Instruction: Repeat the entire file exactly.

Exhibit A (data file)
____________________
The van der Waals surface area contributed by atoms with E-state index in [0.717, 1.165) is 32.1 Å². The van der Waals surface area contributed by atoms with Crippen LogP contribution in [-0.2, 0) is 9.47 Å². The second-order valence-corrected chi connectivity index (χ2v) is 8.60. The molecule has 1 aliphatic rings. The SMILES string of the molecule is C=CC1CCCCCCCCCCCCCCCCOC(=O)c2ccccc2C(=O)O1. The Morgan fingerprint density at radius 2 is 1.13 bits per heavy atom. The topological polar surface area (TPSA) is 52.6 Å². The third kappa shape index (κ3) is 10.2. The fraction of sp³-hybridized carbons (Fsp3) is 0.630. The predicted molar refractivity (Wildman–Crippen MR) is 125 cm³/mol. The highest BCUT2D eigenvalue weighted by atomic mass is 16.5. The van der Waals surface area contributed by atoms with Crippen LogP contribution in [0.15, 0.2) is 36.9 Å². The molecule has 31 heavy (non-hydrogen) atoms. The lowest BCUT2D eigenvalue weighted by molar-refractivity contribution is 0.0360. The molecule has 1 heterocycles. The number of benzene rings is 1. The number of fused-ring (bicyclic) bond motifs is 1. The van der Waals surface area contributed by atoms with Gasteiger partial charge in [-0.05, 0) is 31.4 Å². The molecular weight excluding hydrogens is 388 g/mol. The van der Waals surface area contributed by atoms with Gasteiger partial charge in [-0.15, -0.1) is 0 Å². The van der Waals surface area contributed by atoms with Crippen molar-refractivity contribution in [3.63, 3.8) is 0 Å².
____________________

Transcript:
The van der Waals surface area contributed by atoms with E-state index in [0.717, 1.165) is 32.1 Å². The van der Waals surface area contributed by atoms with Crippen LogP contribution in [-0.2, 0) is 9.47 Å². The second-order valence-corrected chi connectivity index (χ2v) is 8.60. The molecule has 1 aliphatic rings. The SMILES string of the molecule is C=CC1CCCCCCCCCCCCCCCCOC(=O)c2ccccc2C(=O)O1. The Morgan fingerprint density at radius 2 is 1.13 bits per heavy atom. The topological polar surface area (TPSA) is 52.6 Å². The third kappa shape index (κ3) is 10.2. The fraction of sp³-hybridized carbons (Fsp3) is 0.630. The predicted molar refractivity (Wildman–Crippen MR) is 125 cm³/mol. The highest BCUT2D eigenvalue weighted by atomic mass is 16.5. The van der Waals surface area contributed by atoms with Crippen LogP contribution in [0.15, 0.2) is 36.9 Å². The molecule has 31 heavy (non-hydrogen) atoms. The lowest BCUT2D eigenvalue weighted by molar-refractivity contribution is 0.0360. The molecule has 1 heterocycles. The number of benzene rings is 1. The number of fused-ring (bicyclic) bond motifs is 1. The van der Waals surface area contributed by atoms with Gasteiger partial charge in [-0.05, 0) is 31.4 Å². The molecular weight excluding hydrogens is 388 g/mol. The van der Waals surface area contributed by atoms with Gasteiger partial charge in [-0.15, -0.1) is 0 Å². The van der Waals surface area contributed by atoms with Crippen molar-refractivity contribution in [3.63, 3.8) is 0 Å².